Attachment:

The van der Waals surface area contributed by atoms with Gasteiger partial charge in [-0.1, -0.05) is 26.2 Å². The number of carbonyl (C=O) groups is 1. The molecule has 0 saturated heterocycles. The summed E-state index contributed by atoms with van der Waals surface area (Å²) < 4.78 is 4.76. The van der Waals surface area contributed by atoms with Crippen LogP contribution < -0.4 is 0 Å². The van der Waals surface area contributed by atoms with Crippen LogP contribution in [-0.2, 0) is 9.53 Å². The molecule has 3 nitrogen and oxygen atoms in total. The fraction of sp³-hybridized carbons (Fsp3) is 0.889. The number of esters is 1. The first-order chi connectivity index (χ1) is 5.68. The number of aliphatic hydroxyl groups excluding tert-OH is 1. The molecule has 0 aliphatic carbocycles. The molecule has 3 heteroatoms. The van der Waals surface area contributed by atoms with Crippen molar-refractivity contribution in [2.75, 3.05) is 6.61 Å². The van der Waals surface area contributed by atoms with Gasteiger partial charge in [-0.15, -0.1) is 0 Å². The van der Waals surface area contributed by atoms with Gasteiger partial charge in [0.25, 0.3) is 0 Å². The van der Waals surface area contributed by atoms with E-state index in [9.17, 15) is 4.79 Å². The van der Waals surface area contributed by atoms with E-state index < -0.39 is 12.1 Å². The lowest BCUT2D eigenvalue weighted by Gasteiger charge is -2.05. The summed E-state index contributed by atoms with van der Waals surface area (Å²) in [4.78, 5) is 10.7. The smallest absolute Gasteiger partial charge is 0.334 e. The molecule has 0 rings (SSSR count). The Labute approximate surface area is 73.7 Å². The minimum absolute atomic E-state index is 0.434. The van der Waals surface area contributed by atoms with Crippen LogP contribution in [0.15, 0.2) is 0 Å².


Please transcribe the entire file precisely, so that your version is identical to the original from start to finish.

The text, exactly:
The van der Waals surface area contributed by atoms with Gasteiger partial charge in [-0.1, -0.05) is 26.2 Å². The number of carbonyl (C=O) groups is 1. The molecule has 0 saturated heterocycles. The summed E-state index contributed by atoms with van der Waals surface area (Å²) < 4.78 is 4.76. The van der Waals surface area contributed by atoms with Crippen LogP contribution < -0.4 is 0 Å². The van der Waals surface area contributed by atoms with Crippen LogP contribution in [-0.2, 0) is 9.53 Å². The molecule has 3 nitrogen and oxygen atoms in total. The fraction of sp³-hybridized carbons (Fsp3) is 0.889. The number of esters is 1. The first-order chi connectivity index (χ1) is 5.68. The number of aliphatic hydroxyl groups excluding tert-OH is 1. The molecule has 0 aliphatic carbocycles. The molecule has 3 heteroatoms. The van der Waals surface area contributed by atoms with Crippen molar-refractivity contribution in [2.75, 3.05) is 6.61 Å². The van der Waals surface area contributed by atoms with Gasteiger partial charge in [-0.15, -0.1) is 0 Å². The van der Waals surface area contributed by atoms with Gasteiger partial charge in [0.25, 0.3) is 0 Å². The van der Waals surface area contributed by atoms with E-state index in [9.17, 15) is 4.79 Å². The van der Waals surface area contributed by atoms with E-state index < -0.39 is 12.1 Å². The lowest BCUT2D eigenvalue weighted by Gasteiger charge is -2.05. The summed E-state index contributed by atoms with van der Waals surface area (Å²) in [4.78, 5) is 10.7. The smallest absolute Gasteiger partial charge is 0.334 e. The molecule has 0 rings (SSSR count). The Labute approximate surface area is 73.7 Å². The minimum absolute atomic E-state index is 0.434. The van der Waals surface area contributed by atoms with Crippen LogP contribution in [0.15, 0.2) is 0 Å².